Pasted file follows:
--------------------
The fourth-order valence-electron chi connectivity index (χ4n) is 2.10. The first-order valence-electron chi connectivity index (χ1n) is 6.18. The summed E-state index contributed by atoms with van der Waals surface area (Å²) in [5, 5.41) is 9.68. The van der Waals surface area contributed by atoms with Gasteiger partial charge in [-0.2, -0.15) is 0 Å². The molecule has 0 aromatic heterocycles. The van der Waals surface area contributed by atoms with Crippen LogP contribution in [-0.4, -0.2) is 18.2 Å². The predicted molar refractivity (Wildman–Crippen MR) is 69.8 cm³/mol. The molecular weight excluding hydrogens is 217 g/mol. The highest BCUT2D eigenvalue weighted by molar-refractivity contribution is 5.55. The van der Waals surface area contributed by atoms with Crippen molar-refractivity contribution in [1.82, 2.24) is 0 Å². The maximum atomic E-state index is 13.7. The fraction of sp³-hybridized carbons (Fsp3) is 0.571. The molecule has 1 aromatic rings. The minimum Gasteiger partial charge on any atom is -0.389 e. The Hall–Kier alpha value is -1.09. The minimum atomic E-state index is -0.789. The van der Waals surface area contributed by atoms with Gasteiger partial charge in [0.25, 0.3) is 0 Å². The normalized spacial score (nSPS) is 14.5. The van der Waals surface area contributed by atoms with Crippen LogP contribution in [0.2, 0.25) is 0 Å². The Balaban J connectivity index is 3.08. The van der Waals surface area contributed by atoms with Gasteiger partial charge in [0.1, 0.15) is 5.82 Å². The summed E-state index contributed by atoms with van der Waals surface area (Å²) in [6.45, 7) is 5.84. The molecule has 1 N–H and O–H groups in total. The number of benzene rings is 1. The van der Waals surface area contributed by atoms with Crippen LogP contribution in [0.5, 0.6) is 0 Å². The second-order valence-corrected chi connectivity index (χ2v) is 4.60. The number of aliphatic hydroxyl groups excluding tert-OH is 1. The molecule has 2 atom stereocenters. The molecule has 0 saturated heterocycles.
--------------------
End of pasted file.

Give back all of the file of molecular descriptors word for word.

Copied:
The fourth-order valence-electron chi connectivity index (χ4n) is 2.10. The first-order valence-electron chi connectivity index (χ1n) is 6.18. The summed E-state index contributed by atoms with van der Waals surface area (Å²) in [5, 5.41) is 9.68. The van der Waals surface area contributed by atoms with Gasteiger partial charge in [-0.2, -0.15) is 0 Å². The molecule has 0 aromatic heterocycles. The van der Waals surface area contributed by atoms with Crippen LogP contribution in [-0.4, -0.2) is 18.2 Å². The predicted molar refractivity (Wildman–Crippen MR) is 69.8 cm³/mol. The molecular weight excluding hydrogens is 217 g/mol. The highest BCUT2D eigenvalue weighted by molar-refractivity contribution is 5.55. The van der Waals surface area contributed by atoms with Crippen molar-refractivity contribution in [1.82, 2.24) is 0 Å². The maximum atomic E-state index is 13.7. The fraction of sp³-hybridized carbons (Fsp3) is 0.571. The molecule has 1 aromatic rings. The minimum Gasteiger partial charge on any atom is -0.389 e. The Hall–Kier alpha value is -1.09. The minimum atomic E-state index is -0.789. The van der Waals surface area contributed by atoms with Gasteiger partial charge in [0.25, 0.3) is 0 Å². The normalized spacial score (nSPS) is 14.5. The van der Waals surface area contributed by atoms with Crippen LogP contribution in [0.2, 0.25) is 0 Å². The Balaban J connectivity index is 3.08. The van der Waals surface area contributed by atoms with Gasteiger partial charge in [0.1, 0.15) is 5.82 Å². The summed E-state index contributed by atoms with van der Waals surface area (Å²) in [6.45, 7) is 5.84. The molecule has 1 N–H and O–H groups in total. The number of benzene rings is 1. The van der Waals surface area contributed by atoms with Crippen LogP contribution in [0.5, 0.6) is 0 Å². The second-order valence-corrected chi connectivity index (χ2v) is 4.60. The number of aliphatic hydroxyl groups excluding tert-OH is 1. The molecule has 2 atom stereocenters. The molecule has 0 saturated heterocycles.